## Introduction

A k-means clustering analysis was conducted to divide countries into subgroups based on variables that were determined to have an impact on economic well-being. The data for the analysis is and extract from the GapMinder project. The GapMinder project collects country-level time series data on health, wealth and development. The data set for this analysis only has one year of data for 213 countries.

### Potential Clustering Variables

A random forest analysis was preformed on a training set (N=111) to evaluate a series of explanatory variables in predicting a categorical GDP per person binned into thirds. The following explanatory variables were evaluated:

**Alcohol Consumption** – 2008 recorded and estimated average alcohol consumption, adult (15+) per capita as collected by the World Heath Organization
**CO**_{2} Emissions – Total amount of CO_{2} emission in metric tons from 1751 to 2006 as collected by CDIAC
**Female Employment Rate** – Percentage of female population, age above 15, that has been

employed during 2007 as collected by the International Labour Organization
**Internet Use Rate** – 2010 Internet users per 100 people as collected by the World Bank
**Life Expectancy** – 2011 life expectancy at birth (in years) as collected by various sources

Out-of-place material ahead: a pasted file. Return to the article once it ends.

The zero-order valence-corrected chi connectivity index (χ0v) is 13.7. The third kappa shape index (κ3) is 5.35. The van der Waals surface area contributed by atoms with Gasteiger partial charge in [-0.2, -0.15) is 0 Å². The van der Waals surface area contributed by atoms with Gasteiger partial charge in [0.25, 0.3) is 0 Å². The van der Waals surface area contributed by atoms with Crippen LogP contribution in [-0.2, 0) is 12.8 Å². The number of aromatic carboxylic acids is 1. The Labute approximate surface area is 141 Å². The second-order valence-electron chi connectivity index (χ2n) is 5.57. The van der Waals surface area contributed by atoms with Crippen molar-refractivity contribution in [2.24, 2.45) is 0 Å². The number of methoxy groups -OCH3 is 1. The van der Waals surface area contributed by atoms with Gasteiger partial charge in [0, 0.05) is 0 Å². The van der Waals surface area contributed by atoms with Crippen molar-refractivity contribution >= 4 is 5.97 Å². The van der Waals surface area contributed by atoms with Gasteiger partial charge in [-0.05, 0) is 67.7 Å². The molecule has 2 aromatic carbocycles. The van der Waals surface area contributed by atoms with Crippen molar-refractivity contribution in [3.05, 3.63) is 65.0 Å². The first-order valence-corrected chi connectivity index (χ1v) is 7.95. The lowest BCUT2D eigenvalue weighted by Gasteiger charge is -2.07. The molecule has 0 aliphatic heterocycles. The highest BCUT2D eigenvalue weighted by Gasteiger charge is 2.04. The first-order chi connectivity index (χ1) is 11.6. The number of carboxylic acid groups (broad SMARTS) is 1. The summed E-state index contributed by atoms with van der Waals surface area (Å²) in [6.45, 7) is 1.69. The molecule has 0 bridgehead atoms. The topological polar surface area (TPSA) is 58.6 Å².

**Polity Score** – 2009 Democracy score as collected by the Polity IV Project
**Employment Rate** – Percentage of total population, age above 15, that has been employed during 2009 as collected by the International Labour Organization
**Urbanization Rate** – 2008 Urban population (% total population) as collected by the World Bank

The following table summarizes the variables importance in classifying countries into high middle and low GDP per person countries:

**Table 1. Variables Importance**

Variable |
Importance |

Life Expectancy |
35% |

Internet Use Rate |
21% |

Urbanization Rate |
11% |

Female Employ |
8% |

CO_{2} Emissions |
8% |

Employ Rate |
6% |

Alcohol Consumption |
6% |

Polity Score |
5% |

The explanatory variables with a relative importance scores greater than or equal to 10% (life expectancy, internet use rate and urbanization rate) we selected as clustering variables.

## K-Means Clustering

All clustering variables were standardized to have a mean of 0 and a standard deviation of 1. Data were randomly split into a training set that included 70% of the observations (N=121) and a test set that included 30% of the observations (N=52). A series of k-means cluster analyses were conducted on the training data specifying k=1-9 clusters, using Euclidean distance. The mean Euclidean distance was plotted for each of the nine cluster solutions in an elbow curve to provide guidance for selecting the number of clusters. The following figure illustrates the elbow curve

**Figure 1. Selecting K with the Elbow Curve Method**

Possible levels of k include 2, 3, 4 and 7. Each level was evaluated to see if there was a significant difference between levels of economic well-being (GDP per person). Breaking the data into 2 clusters proved to be a good choice however I hasten to note that 7 was not a bad choice. My preference towards less complication than was needed lead to selecting k=2.